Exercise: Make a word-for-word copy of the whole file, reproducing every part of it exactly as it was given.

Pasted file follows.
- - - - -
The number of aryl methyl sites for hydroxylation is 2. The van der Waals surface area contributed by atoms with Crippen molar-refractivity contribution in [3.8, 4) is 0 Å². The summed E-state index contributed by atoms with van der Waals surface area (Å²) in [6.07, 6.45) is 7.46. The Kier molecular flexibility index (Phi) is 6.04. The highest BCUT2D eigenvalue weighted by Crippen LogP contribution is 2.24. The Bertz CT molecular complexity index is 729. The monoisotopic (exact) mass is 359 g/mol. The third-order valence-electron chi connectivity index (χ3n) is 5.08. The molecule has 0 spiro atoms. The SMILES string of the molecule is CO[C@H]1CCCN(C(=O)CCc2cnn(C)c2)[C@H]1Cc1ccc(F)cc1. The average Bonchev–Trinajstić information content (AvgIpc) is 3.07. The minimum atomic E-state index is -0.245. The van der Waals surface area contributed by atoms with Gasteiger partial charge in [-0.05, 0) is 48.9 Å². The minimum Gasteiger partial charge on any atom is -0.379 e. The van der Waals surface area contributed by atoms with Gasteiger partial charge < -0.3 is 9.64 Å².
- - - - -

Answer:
The number of aryl methyl sites for hydroxylation is 2. The van der Waals surface area contributed by atoms with Crippen molar-refractivity contribution in [3.8, 4) is 0 Å². The summed E-state index contributed by atoms with van der Waals surface area (Å²) in [6.07, 6.45) is 7.46. The Kier molecular flexibility index (Phi) is 6.04. The highest BCUT2D eigenvalue weighted by Crippen LogP contribution is 2.24. The Bertz CT molecular complexity index is 729. The monoisotopic (exact) mass is 359 g/mol. The third-order valence-electron chi connectivity index (χ3n) is 5.08. The molecule has 0 spiro atoms. The SMILES string of the molecule is CO[C@H]1CCCN(C(=O)CCc2cnn(C)c2)[C@H]1Cc1ccc(F)cc1. The average Bonchev–Trinajstić information content (AvgIpc) is 3.07. The minimum atomic E-state index is -0.245. The van der Waals surface area contributed by atoms with Gasteiger partial charge in [-0.05, 0) is 48.9 Å². The minimum Gasteiger partial charge on any atom is -0.379 e. The van der Waals surface area contributed by atoms with Gasteiger partial charge < -0.3 is 9.64 Å².